That’s why the news that the Food and Drug Administration (FDA) has approved a clinical trial, that we are funding, aimed at eradicating HIV in the body, was so welcome. This could be an important step towards the Holy Grail of AIDS therapies, curing the disease.

The project is headed by Dr. John Zaia at City of Hope near Los Angeles. The team, with researchers from Keck Medicine of the University of Southern California (USC) and Sangamo BioSciences, plans on using an individual’s own stem cells to beat the virus.  They will remove some blood stem cells from HIV-infected individuals, then treat them with zinc finger nucleases (ZFNs), a kind of molecular scissors, snipping off a protein the AIDS virus needs to infect those cells.

It’s hoped the re-engineered stem cells, when returned to the body, will help create a new blood and immune system that is resistant to the virus. And if the virus can’t infect any new immune cells it could, theoretically, die off. Check out the video we produced a few years back about the project:

Studies in the lab show this approach holds a lot of promise. In a news release announcing the start of the clinical trial, Dr. Zaia said now it’s time to see if it will work in people:

“While we have a number of drugs that are effective in holding HIV at bay, we have nothing that cures it. In addition, for many patients, these medications come with significant long-term problems so there is a real need for a therapy that can help eradicate the virus from a patient completely. That is where our work is focused.”

Like all Phase 1 trials this one is focused on making sure this approach is safe for people, and identifying what, if any, side-effects there are from the treatment. The first group of patients to be treated consists of people with HIV/AIDS who have not responded well to the existing medications.

This is the second trial that CIRM is funding focused on curing HIV/AIDS. Our first, involving the company Calimmune, began its human clinical trial in July 2013. You can read more about that work here.

We know that the road to a cure will not be simple or straightforward. There have been too many false claims of cures or miracle therapies over the years for any of us to want to fall victim to hope and hype. It may even be that the most realistic goal for these approaches is what is called a “functional cure”, one that doesn’t eliminate the virus completely but does eliminate the need to take antiretroviral pills every day.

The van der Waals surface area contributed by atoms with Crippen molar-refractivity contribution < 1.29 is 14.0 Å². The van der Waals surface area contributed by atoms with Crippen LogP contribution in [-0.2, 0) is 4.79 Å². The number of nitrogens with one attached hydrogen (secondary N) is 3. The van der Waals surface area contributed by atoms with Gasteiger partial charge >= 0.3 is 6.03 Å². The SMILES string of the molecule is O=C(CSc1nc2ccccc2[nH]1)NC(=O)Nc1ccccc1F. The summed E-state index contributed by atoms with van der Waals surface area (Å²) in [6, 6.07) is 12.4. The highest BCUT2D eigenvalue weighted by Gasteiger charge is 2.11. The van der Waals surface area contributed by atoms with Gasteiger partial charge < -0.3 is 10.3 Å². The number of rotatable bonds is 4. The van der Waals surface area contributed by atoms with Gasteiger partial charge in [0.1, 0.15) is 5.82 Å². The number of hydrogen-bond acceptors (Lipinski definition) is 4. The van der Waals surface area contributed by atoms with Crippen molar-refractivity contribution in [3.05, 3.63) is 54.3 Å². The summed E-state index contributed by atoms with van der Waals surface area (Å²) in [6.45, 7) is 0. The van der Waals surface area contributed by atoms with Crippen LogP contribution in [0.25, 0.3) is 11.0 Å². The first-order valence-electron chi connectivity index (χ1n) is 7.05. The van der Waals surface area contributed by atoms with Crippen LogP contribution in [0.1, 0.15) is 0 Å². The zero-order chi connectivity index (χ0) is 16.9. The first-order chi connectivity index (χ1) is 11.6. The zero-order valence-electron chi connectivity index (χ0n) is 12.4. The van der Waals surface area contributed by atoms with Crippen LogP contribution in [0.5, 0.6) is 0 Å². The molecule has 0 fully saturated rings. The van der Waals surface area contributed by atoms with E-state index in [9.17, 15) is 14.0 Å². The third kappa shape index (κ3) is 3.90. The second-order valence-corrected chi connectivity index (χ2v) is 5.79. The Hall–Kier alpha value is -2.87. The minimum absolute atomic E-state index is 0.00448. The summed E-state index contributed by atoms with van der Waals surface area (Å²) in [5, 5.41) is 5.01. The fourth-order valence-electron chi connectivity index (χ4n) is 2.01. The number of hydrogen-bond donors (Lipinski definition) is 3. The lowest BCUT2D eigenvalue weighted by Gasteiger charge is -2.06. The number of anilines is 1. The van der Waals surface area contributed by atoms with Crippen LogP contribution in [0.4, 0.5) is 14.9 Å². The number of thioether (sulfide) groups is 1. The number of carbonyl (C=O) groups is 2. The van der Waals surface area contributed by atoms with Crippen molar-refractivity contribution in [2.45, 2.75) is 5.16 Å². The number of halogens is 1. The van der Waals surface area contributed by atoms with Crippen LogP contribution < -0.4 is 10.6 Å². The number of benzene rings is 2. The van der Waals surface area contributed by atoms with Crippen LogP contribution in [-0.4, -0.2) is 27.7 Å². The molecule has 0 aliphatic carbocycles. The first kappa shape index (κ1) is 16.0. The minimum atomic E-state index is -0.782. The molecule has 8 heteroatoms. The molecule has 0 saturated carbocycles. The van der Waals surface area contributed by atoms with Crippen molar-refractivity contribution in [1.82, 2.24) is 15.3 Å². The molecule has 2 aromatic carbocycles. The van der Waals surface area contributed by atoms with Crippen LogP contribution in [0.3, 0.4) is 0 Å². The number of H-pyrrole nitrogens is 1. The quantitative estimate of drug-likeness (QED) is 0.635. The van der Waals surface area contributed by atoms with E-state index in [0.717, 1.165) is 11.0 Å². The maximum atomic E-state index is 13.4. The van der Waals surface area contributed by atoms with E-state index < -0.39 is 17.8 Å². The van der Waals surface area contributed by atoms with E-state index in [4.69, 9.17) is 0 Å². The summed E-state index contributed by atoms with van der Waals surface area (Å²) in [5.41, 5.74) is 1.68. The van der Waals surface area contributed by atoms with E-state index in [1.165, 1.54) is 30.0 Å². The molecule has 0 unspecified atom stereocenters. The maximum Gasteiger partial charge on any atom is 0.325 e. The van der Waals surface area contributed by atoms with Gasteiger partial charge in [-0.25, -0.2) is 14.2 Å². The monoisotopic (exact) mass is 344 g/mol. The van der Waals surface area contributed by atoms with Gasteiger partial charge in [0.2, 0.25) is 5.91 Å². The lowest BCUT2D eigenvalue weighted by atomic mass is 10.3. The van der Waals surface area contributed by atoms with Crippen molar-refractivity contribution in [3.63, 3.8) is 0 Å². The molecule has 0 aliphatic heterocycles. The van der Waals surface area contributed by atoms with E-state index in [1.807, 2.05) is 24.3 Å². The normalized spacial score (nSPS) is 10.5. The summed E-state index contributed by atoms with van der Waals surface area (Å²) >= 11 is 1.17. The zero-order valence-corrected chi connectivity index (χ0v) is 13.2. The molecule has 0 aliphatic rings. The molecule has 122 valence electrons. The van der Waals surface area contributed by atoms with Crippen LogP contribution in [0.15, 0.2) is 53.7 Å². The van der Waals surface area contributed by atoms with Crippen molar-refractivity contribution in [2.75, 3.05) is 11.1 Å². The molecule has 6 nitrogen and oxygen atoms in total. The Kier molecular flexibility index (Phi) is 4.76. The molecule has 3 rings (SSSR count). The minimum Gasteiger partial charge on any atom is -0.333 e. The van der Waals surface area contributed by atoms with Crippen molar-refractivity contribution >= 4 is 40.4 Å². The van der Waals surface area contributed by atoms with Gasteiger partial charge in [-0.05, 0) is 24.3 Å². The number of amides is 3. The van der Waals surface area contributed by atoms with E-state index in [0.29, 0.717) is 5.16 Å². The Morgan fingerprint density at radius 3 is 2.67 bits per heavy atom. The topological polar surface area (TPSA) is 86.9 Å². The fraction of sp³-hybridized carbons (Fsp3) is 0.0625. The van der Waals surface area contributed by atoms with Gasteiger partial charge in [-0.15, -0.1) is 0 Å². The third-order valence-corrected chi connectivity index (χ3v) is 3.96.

But when compared to the dark days of 1995, a functional cure is a world away from certain death.

Ten at ten at the stem cell agency: sharing the good news about progress from the bench to the bedside

Ten years ago this month the voters of California overwhelmingly approved Proposition 71, creating the state’s stem cell agency, the California Institute for Regenerative Medicine, and providing $3 billion to fund stem cell research in California.

That money has helped make California a global leader in stem cell research and led to ten clinical trials that the stem cell agency is funding this year alone. Those include trials in heart disease, cancer, leukemia, diabetes, blindness, HIV/AIDS and sickle cell disease.

To hear how that work has had an impact on the lives of patients we are holding a media briefing to look at the tremendous progress that has been made, and to hear what the future holds.

When: Thursday, November 20th at 11am

Where: Eli and Edythe Broad CIRM Center for Regenerative Medicine and Stem Cell Research at the University of Southern California, 1425 San Pablo Street, Los Angeles, CA 90033

Who: Hear from patients who have benefited from stem cell therapies, the researchers who have done the work, and the key figures in the drive to make California the global leader in stem cell research

To listen in to the event by phone:

Call in: 866.528.2256  Participant code: 1594399

For more information contact: Kevin McCormack, Communications Director, CIRM kmccormack@cirm.ca.gov

Cell: 415-361-2903